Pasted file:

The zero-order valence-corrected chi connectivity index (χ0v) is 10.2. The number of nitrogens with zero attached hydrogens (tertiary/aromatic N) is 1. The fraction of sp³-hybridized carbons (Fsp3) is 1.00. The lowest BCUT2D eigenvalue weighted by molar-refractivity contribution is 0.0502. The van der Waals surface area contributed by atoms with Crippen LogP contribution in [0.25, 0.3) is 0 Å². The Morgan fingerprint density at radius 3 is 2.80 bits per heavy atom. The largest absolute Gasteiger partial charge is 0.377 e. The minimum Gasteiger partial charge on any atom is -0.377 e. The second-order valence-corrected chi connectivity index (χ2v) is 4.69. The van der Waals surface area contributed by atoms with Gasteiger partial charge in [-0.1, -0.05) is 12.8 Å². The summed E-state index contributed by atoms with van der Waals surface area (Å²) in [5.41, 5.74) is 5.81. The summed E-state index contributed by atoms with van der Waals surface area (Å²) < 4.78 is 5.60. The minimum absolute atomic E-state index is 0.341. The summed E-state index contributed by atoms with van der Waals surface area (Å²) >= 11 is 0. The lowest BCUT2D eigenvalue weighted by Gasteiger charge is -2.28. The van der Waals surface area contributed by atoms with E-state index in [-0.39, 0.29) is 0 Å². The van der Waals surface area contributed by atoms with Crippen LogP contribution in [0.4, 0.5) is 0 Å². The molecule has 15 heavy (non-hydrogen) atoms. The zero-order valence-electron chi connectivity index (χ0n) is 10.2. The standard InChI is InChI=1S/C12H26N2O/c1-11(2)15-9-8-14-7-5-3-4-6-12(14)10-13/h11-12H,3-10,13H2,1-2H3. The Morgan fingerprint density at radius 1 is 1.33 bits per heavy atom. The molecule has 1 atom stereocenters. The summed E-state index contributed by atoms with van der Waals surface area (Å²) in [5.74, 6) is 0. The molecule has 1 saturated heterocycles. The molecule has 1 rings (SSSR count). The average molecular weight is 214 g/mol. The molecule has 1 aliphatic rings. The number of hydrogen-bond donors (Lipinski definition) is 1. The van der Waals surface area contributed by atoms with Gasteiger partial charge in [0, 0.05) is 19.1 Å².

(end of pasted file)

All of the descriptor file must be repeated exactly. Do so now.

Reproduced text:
The zero-order valence-corrected chi connectivity index (χ0v) is 10.2. The number of nitrogens with zero attached hydrogens (tertiary/aromatic N) is 1. The fraction of sp³-hybridized carbons (Fsp3) is 1.00. The lowest BCUT2D eigenvalue weighted by molar-refractivity contribution is 0.0502. The van der Waals surface area contributed by atoms with Crippen LogP contribution in [0.25, 0.3) is 0 Å². The Morgan fingerprint density at radius 3 is 2.80 bits per heavy atom. The largest absolute Gasteiger partial charge is 0.377 e. The minimum Gasteiger partial charge on any atom is -0.377 e. The second-order valence-corrected chi connectivity index (χ2v) is 4.69. The van der Waals surface area contributed by atoms with Gasteiger partial charge in [-0.1, -0.05) is 12.8 Å². The summed E-state index contributed by atoms with van der Waals surface area (Å²) in [5.41, 5.74) is 5.81. The summed E-state index contributed by atoms with van der Waals surface area (Å²) < 4.78 is 5.60. The minimum absolute atomic E-state index is 0.341. The summed E-state index contributed by atoms with van der Waals surface area (Å²) >= 11 is 0. The lowest BCUT2D eigenvalue weighted by Gasteiger charge is -2.28. The van der Waals surface area contributed by atoms with E-state index in [-0.39, 0.29) is 0 Å². The van der Waals surface area contributed by atoms with Crippen LogP contribution in [0.4, 0.5) is 0 Å². The molecule has 15 heavy (non-hydrogen) atoms. The zero-order valence-electron chi connectivity index (χ0n) is 10.2. The standard InChI is InChI=1S/C12H26N2O/c1-11(2)15-9-8-14-7-5-3-4-6-12(14)10-13/h11-12H,3-10,13H2,1-2H3. The Morgan fingerprint density at radius 1 is 1.33 bits per heavy atom. The molecule has 1 atom stereocenters. The summed E-state index contributed by atoms with van der Waals surface area (Å²) in [5.74, 6) is 0. The molecule has 1 saturated heterocycles. The molecule has 1 rings (SSSR count). The average molecular weight is 214 g/mol. The molecule has 1 aliphatic rings. The number of hydrogen-bond donors (Lipinski definition) is 1. The van der Waals surface area contributed by atoms with Gasteiger partial charge in [0, 0.05) is 19.1 Å².